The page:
Wednesday, October 30, 2013

General Motors: Shareholder Gains & Bailout Pain

Shares of General Motors (GM) are driving higher today after the U.S. automaker reported better than forecast earnings.

Agence France-Presse/Getty Images

The Wall Street Journal has the details on General Motors’ earnings beat:

The No. 1 U.S. auto maker Wednesday reported a profit of $1.72 billion for the July to September period, before the payout of preferred dividends, compared with $1.83 billion a year earlier. Wall Street, however, focused primarily on the 96 cents a share GM earned excluding some charges. That beat the average analyst estimate of 94 cents a share. Revenue rose to $39 billion from $37.6 billion.

Sterne Agee’s Michael Ward calls General Motors’ results “solid.” He writes:

North American auto operations earned $2.2 billion in pretax income; European losses improved owing to cost performance; and cash flow was better than expected. In our view, all boxes were checked positive…GM's third quarter earnings performance was better than expected and increases our level of conviction for the remainder of 2013 and 2014 performance.

General Motors reported earnings just hours after the U.S. government said it had lost money on its bailout of the automaker during the financial crisis. Bloomberg reports:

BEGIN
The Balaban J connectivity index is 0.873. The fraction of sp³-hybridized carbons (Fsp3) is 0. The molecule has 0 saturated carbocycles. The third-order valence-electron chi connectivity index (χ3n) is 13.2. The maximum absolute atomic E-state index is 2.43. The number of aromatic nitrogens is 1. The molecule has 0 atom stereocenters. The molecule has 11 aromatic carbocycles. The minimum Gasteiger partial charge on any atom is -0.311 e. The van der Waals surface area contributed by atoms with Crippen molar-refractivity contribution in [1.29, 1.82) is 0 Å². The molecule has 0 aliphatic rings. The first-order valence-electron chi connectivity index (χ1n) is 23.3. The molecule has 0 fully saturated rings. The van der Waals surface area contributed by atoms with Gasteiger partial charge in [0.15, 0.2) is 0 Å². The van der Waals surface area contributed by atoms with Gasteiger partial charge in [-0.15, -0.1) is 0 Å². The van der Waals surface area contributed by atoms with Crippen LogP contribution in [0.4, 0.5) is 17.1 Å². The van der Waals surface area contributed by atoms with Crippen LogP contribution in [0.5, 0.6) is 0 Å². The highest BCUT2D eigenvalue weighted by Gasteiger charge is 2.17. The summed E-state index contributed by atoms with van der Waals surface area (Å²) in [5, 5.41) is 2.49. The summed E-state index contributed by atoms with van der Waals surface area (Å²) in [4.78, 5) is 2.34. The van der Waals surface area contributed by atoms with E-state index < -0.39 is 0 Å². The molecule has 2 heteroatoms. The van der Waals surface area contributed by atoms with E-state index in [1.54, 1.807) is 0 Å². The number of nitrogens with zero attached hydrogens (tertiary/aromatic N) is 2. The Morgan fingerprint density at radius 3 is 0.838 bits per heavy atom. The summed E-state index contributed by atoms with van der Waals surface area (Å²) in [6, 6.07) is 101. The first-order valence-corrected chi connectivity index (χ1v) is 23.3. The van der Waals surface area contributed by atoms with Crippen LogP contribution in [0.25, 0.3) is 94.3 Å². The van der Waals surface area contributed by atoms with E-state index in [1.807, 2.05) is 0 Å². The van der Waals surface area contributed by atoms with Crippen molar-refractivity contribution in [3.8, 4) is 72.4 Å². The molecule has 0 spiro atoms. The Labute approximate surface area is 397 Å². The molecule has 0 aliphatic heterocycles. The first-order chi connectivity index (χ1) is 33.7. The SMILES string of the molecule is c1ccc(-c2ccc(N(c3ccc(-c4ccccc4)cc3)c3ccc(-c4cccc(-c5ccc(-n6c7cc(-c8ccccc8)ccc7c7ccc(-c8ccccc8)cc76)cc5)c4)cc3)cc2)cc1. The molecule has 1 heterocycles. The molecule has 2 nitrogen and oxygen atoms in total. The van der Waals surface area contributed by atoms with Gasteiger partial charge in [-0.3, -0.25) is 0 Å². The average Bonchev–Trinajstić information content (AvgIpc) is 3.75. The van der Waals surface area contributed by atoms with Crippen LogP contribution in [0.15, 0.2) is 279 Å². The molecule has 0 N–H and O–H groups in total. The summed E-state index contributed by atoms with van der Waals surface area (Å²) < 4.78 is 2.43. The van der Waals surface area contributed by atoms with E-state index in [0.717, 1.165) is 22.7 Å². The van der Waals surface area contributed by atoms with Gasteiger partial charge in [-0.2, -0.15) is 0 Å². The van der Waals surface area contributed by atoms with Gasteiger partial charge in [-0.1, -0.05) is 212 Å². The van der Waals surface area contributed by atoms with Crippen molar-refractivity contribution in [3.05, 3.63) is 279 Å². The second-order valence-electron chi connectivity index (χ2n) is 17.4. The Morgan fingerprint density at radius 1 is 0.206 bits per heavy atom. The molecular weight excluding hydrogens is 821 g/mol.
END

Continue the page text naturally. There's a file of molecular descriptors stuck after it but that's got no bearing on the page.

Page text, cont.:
The Special Inspector General for the Troubled Asset Relief Program in a report issued yesterday estimated the realized losses on all GM shares sold from November 2010 through Sept. 13, 2013, at $9.7 billion. At that point, the U.S. owned 101.3 million shares. If it sold those for yesterday's closing price, the government would lose about $760 million more, bringing the total loss to about $10.5 billion.

That might be a small price to pay, however, considering what a collapse of the U.S. auto industry would have meant. Bloomberg again:

The auto rescue saved 1.14 million jobs in 2009 at automakers and companies that depend on the industry, according to the Center for Automotive Research. A collapse would have reduced personal income in the U.S. in 2009 and 2010 by $96.5 billion, costing the federal government $28.6 billion in extra jobless benefits and reduced Social Security contributions and income taxes in those years, the center said.

Shares of General Motors have gained 3.7% to $37.41 at 10:57 a.m., while Ford Motor (F) has dropped 0.2% to $17.48 and Toyota Motor (TM) has advanced 1% to $130.18.

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